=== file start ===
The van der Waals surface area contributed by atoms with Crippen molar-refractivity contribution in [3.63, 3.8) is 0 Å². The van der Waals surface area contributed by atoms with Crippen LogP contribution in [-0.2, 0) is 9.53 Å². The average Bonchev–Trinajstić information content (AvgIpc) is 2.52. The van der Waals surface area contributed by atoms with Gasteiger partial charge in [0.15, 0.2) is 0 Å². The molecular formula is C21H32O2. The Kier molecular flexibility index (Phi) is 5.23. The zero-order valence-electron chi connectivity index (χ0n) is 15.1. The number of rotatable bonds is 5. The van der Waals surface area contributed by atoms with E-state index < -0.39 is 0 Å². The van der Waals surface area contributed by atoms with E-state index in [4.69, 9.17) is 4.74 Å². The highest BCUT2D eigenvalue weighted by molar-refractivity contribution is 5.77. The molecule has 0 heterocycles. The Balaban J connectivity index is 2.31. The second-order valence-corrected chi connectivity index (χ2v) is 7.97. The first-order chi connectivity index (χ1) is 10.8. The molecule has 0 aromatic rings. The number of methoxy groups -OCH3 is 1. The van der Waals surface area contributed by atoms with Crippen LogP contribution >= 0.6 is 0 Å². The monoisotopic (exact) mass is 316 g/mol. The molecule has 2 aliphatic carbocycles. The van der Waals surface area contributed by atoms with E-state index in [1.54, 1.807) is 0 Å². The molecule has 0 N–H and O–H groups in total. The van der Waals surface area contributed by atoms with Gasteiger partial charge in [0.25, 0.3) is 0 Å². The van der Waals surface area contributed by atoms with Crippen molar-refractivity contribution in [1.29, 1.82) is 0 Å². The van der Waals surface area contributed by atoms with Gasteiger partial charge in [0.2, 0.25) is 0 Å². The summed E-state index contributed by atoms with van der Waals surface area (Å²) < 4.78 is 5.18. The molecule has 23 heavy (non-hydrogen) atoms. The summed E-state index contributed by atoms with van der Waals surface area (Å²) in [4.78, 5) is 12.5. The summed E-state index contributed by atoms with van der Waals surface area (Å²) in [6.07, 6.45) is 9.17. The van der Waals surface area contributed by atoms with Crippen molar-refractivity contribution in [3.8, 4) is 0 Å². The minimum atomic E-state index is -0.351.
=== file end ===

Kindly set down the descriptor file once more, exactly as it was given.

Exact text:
The van der Waals surface area contributed by atoms with Crippen molar-refractivity contribution in [3.63, 3.8) is 0 Å². The van der Waals surface area contributed by atoms with Crippen LogP contribution in [-0.2, 0) is 9.53 Å². The average Bonchev–Trinajstić information content (AvgIpc) is 2.52. The van der Waals surface area contributed by atoms with Gasteiger partial charge in [0.15, 0.2) is 0 Å². The molecular formula is C21H32O2. The Kier molecular flexibility index (Phi) is 5.23. The zero-order valence-electron chi connectivity index (χ0n) is 15.1. The number of rotatable bonds is 5. The van der Waals surface area contributed by atoms with E-state index < -0.39 is 0 Å². The van der Waals surface area contributed by atoms with E-state index in [4.69, 9.17) is 4.74 Å². The highest BCUT2D eigenvalue weighted by molar-refractivity contribution is 5.77. The molecule has 0 heterocycles. The Balaban J connectivity index is 2.31. The second-order valence-corrected chi connectivity index (χ2v) is 7.97. The first-order chi connectivity index (χ1) is 10.8. The molecule has 0 aromatic rings. The number of methoxy groups -OCH3 is 1. The van der Waals surface area contributed by atoms with Crippen LogP contribution >= 0.6 is 0 Å². The monoisotopic (exact) mass is 316 g/mol. The molecule has 2 aliphatic carbocycles. The van der Waals surface area contributed by atoms with E-state index in [1.54, 1.807) is 0 Å². The molecule has 0 N–H and O–H groups in total. The van der Waals surface area contributed by atoms with Gasteiger partial charge in [0.25, 0.3) is 0 Å². The van der Waals surface area contributed by atoms with Crippen molar-refractivity contribution in [1.29, 1.82) is 0 Å². The van der Waals surface area contributed by atoms with Gasteiger partial charge in [0.2, 0.25) is 0 Å². The summed E-state index contributed by atoms with van der Waals surface area (Å²) < 4.78 is 5.18. The molecule has 23 heavy (non-hydrogen) atoms. The summed E-state index contributed by atoms with van der Waals surface area (Å²) in [4.78, 5) is 12.5. The summed E-state index contributed by atoms with van der Waals surface area (Å²) in [6.07, 6.45) is 9.17. The van der Waals surface area contributed by atoms with Crippen molar-refractivity contribution in [3.8, 4) is 0 Å². The minimum atomic E-state index is -0.351.